The last week.

13.2.18

Hurihia to aroaro ki te ra tukuna to atarangi kia taka ki muri i a ko” Maori Proverb.  

“Turn your face towards the sun, and the shadows will fall behind you”.

When I think back to last Monday and recall the familiar faces we saw on Ward 84 it feels like a dream, a bad one.  After Jack had had weight/height checked we sat back down and then were called through.  There was a nurse and someone else sat in Dr Makin’s office.  I didn’t notice the dark blue uniform of the Macmillan nurse until after I had heard Guy mention the new lesions.  She wasn’t a nurse I recognised and I can only assume she was there to comfort us if we had had some kind of meltdown.  There was no meltdown this time, as I have said previously I was half expecting it.  Immediately my brain clicked in to practical mode and I shot the questions at Guy quick fire;

“how big are they?”

“are you ordering a full skeletal xray”

“does he need bloods”

“does this mean more treatment & a line insertion?”

“what is the protocol, does he qualify for a study?”

The answer to all was yes (except the study which annoyingly he can’t be included in as he wasn’t enrolled from diagnosis). This is something I need to pick up with the relevant people at a later date.

Dr Makin advised we would be added to the CEPOD list that week and he thought a ‘port a cath’ would be used this time as opposed to the hickman line he had previously.  He also advised that we would need an ultrasound on the liver, kidney, spleen (to check if there was any ‘risk organ involvement’) which luckily there isn’t.  We visited the radiology department, back to clinic for bloods and then were told they would be in touch about surgery.

Lee had gone to work as normal that morning and I text to ask him to call me.  I never know whether this sort of news is best being shared over the phone/face to face or whatever.  Does it actually matter? The silence I heard down the phone was deafening and so I went in to assault rifle mode with the facts, telling him what the plan was without stopping for air.  I’m told I can be a bit blunt at times, in stressful situations I become extremely hard faced, especially if I can sense fear around me.  I am very practical and direct, Lee is very methodical and laid back, we work well together when these shit storms hit.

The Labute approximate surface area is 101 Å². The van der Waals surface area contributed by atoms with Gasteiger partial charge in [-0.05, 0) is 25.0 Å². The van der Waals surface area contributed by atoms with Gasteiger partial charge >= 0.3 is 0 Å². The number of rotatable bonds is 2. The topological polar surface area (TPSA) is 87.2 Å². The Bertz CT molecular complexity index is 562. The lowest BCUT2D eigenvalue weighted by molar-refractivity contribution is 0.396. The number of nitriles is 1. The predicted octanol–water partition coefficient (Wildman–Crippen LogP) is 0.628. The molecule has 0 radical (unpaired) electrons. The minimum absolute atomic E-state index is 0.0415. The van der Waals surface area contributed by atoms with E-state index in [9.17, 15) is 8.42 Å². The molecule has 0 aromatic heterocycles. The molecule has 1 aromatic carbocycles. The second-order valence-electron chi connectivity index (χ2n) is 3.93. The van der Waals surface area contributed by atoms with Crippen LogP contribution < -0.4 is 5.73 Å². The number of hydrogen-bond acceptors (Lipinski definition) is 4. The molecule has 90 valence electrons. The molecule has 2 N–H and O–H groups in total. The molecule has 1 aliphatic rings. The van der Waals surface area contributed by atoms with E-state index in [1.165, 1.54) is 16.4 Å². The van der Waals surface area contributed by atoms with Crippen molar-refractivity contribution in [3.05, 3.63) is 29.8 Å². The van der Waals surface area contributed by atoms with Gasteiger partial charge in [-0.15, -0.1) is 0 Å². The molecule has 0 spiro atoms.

I don’t recall much from the next two days apart from speaking to the consultant on email and confirming Thursday as the date to be back in Manchester for theatre. My Grandma and two Aunties asked to visit on Wednesday afternoon.  I don’t remember what we spoke about apart from my Grandma telling me I needed to get my hair done and get some make-up on (ha!)Her mantra has always been….just because you are having a bit of a shit time doesn’t mean you shouldn’t look your best, in fact you should look your best ESPECIALLY when you are going through the shit storm (she wouldn’t appreciate the expletives but I’m sure she’ll forgive me).  89 years and more than enough experience to last several lifetimes and she is dead right.  I went to the hairdressers, got my hair done and woke up at 5 on Thursday to put my face on too.

 

When we arrived in Manchester at 8am it quickly became clear that Jack wasn’t on any of the lists.  They allocated him a bed, confirmed he was nil by mouth and left us too it.  Whenever he has had surgery we both go nil by mouth with him.  By 11am I was feeling dizzy, we had Ruby with us and as I’m breastfeeding it quickly became apparent that I would have to sneak off to eat (the guilt!!).  The weather was horrible outside.  As I was paying for my food a woman marched over to the cashier and gave her a right mouthful because there were no pepper sachets left.  It’s funny how stuff like that sticks in your mind.  I was so close to ripping her a new one about how pathetic she was and did she realise that my baby was sat upstairs being starved for the day awaiting surgery.  IDIOT.  Then I realised she was probably a Mum like me too, her baby might have been in surgery and she was trying to distract herself from clock-watching waiting for him to come back up safely.

We managed to distract him with various devices throughout the day; iPod/iPad with loads of messages from his mates and cousins, match attax & slam attax cards etc but he soon tired of it all and started asking to eat/drink.  He went from asking every half hour or so to begging, bartering and offering to buy me an AMAZING birthday present if I just got him some toast….HORRIBLE.